3 Inspirational Team Talks from the World of Rugby

Rugby team in huddle

Whether they’re rehearsed or not, a passionate and well-timed team talk can inspire success and these days a coach can often alter the course of a match if he chooses his words wisely. However, a coach’s team talk is seldom heard beyond the dressing room and usually we only see their effects in the team’s performance. Here are three team talks which have gone down in rugby folklore and have helped show just how words and actions off the field can affect performances on it.

Jim Telfer, 1997 Lions tour to South Africa

Facing the then world champions South Africa in Cape Town, the 1997 Lions touring squad was largely written off by both the British the South African press. The team, however, went on to prove their critics wrong and eventually won the test series 2-1 in dramatic circumstances.

Crucial to their success were the inspirational talks given by assistant coach Jim Telfer, whose quiet yet firm and deliberate words galvanised the Lions forwards into a unit which pressured their South African opposition into submission.

Telfer described the first international as the side’s ‘Everest’ and reminded the players that ‘the easy bit has passed. Selection for the Test team is the easy bit. You have an awesome responsibility on these eight individual forward’s shoulders, an awesome responsibility’. He went on to say that ‘very few ever get the chance in rugby terms to get to Everest, the top of Everest’ and that victory would only come about if ‘every player put his body on the line for 80 minutes’. He reminded them that the South Africans did not ‘rate or respect them’ and that ‘the only way to be rated is to stick one on them, to get right up in their faces, to turn them back, knock them back, outdo what they can do, out jump them, out scrum them, out ruck them, out drive them, out tackle them until they’re f****** sick of it.’ Tefler finished his now famous speech by summoning a dramatic call to action: “Nobody’s going to do it for you. You have to find your own solace, your own drive, your own ambition, your own inner strength, because the moment’s arriving for the greatest game of your f****** lives.”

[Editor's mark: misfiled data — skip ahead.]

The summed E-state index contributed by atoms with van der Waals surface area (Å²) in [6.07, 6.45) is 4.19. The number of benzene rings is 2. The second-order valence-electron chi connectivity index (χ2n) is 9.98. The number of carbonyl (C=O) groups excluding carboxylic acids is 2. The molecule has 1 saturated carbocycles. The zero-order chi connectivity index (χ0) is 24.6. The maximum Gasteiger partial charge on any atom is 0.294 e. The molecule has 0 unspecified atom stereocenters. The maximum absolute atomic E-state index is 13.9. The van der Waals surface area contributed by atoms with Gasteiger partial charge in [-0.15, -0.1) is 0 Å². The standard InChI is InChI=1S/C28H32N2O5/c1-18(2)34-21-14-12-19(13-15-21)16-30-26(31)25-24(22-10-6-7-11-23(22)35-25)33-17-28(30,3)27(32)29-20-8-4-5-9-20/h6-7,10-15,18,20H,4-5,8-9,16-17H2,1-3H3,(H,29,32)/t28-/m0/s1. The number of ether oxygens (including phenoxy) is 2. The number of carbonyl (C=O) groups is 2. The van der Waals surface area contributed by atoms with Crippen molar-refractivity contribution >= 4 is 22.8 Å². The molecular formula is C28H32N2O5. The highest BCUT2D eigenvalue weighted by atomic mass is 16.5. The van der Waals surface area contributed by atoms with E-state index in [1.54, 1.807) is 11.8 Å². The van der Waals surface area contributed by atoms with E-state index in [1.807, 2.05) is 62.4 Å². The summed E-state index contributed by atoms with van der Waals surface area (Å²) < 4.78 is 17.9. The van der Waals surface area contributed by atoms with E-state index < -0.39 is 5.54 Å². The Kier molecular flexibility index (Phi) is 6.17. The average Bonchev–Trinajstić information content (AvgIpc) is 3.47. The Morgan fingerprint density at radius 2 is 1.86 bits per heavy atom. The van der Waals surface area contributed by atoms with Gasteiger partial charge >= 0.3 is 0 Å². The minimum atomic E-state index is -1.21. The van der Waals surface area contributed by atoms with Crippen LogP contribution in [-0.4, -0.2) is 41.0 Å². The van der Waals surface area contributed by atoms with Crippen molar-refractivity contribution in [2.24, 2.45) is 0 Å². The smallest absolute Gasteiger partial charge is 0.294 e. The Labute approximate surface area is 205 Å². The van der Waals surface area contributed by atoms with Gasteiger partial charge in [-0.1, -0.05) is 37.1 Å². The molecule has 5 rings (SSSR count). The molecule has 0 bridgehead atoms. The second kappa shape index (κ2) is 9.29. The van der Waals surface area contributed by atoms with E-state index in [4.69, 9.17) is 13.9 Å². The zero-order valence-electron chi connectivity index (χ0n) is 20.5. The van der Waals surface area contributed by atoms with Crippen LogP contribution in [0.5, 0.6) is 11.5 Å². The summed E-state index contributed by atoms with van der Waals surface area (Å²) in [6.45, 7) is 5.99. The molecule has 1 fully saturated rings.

Mike Nicholls, 1972 Gloucester

Mike Nicholls played some 483 times for Gloucester; captaining the side for three seasons in the early 1970s. Under his leadership, his team won their first trophy after beating Moseley in the final of the 1972 national cup. However, to get to the final they had to beat a London Welsh side brimming with Welsh internationals fresh from their success in New Zealand with the Lions.

Gloucester’s players attributed their victory in that match to Nicholls’ inspirational speech in which he told them that they should respect the jersey, that they represented their city and that their opponents were only human, just like them. He told them that they would win and that he believed in them. Against all odds, Gloucester won that day and went on to defeat Coventry, following another rousing team talk, to get to the final of the competition.

The power of Nicholls’ words can be judged from Gloucester’s record under his captaincy – 107 wins from 154 matches with 35 lost and nine drawn.

Nelson Mandela/Francois Pienaar, 1995 South Africa

Not so much a team talk as an historic address to a nation. In the run up to the 1995 Rugby World Cup in South Africa, newly elected president, Nelson Mandela, called on the whole country to unite, get behind the Springboks and forget about the deep lying racial and political divisions which had torn the nation. He also invited Springbok captain Francois Pienaar to meet him and together they forged a friendship that would inspire the team to victory and unite a nation.

When South Africa won, Mandela presented the trophy to Pienaar wearing a Springbok jersey with the captain’s number 6 on the back, in what has become one of the most iconic moments in sport.

If you’re looking for inspiration from some of Rugby’s greatest, check out our blog article on Famous Inspirational & Motivational Rugby Speeches.



Writer and expert